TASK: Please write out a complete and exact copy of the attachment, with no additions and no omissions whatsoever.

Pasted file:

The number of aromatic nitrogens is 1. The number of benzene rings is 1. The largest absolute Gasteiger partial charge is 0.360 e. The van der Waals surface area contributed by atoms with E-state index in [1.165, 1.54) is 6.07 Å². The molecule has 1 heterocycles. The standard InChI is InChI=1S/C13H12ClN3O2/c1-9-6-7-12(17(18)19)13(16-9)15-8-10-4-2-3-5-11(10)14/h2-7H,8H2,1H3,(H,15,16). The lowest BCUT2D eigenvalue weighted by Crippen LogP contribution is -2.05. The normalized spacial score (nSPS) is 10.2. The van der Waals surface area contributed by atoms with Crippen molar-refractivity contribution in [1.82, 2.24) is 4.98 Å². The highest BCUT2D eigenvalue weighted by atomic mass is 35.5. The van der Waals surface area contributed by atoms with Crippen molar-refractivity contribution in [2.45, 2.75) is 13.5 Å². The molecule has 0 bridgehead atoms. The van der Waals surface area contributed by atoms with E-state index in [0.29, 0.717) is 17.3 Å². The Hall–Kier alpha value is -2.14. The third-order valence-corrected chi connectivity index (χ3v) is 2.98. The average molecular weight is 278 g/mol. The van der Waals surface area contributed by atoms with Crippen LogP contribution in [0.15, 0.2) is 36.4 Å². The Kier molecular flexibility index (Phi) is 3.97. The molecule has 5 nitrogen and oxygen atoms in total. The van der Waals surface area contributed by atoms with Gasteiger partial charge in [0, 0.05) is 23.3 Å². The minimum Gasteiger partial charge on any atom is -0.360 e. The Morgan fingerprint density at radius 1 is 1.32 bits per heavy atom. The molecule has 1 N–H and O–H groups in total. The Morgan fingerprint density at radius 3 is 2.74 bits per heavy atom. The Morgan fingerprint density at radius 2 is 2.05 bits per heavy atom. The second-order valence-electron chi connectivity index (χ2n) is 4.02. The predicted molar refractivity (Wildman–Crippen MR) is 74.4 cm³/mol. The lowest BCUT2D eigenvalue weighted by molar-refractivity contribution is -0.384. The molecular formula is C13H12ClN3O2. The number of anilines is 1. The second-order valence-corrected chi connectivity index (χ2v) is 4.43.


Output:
The number of aromatic nitrogens is 1. The number of benzene rings is 1. The largest absolute Gasteiger partial charge is 0.360 e. The van der Waals surface area contributed by atoms with E-state index in [1.165, 1.54) is 6.07 Å². The molecule has 1 heterocycles. The standard InChI is InChI=1S/C13H12ClN3O2/c1-9-6-7-12(17(18)19)13(16-9)15-8-10-4-2-3-5-11(10)14/h2-7H,8H2,1H3,(H,15,16). The lowest BCUT2D eigenvalue weighted by Crippen LogP contribution is -2.05. The normalized spacial score (nSPS) is 10.2. The van der Waals surface area contributed by atoms with Crippen molar-refractivity contribution in [1.82, 2.24) is 4.98 Å². The highest BCUT2D eigenvalue weighted by atomic mass is 35.5. The van der Waals surface area contributed by atoms with Crippen molar-refractivity contribution in [2.45, 2.75) is 13.5 Å². The molecule has 0 bridgehead atoms. The van der Waals surface area contributed by atoms with E-state index in [0.29, 0.717) is 17.3 Å². The Hall–Kier alpha value is -2.14. The third-order valence-corrected chi connectivity index (χ3v) is 2.98. The average molecular weight is 278 g/mol. The van der Waals surface area contributed by atoms with Crippen LogP contribution in [0.15, 0.2) is 36.4 Å². The Kier molecular flexibility index (Phi) is 3.97. The molecule has 5 nitrogen and oxygen atoms in total. The van der Waals surface area contributed by atoms with Gasteiger partial charge in [0, 0.05) is 23.3 Å². The minimum Gasteiger partial charge on any atom is -0.360 e. The Morgan fingerprint density at radius 1 is 1.32 bits per heavy atom. The molecule has 1 N–H and O–H groups in total. The Morgan fingerprint density at radius 3 is 2.74 bits per heavy atom. The Morgan fingerprint density at radius 2 is 2.05 bits per heavy atom. The second-order valence-electron chi connectivity index (χ2n) is 4.02. The predicted molar refractivity (Wildman–Crippen MR) is 74.4 cm³/mol. The lowest BCUT2D eigenvalue weighted by molar-refractivity contribution is -0.384. The molecular formula is C13H12ClN3O2. The number of anilines is 1. The second-order valence-corrected chi connectivity index (χ2v) is 4.43.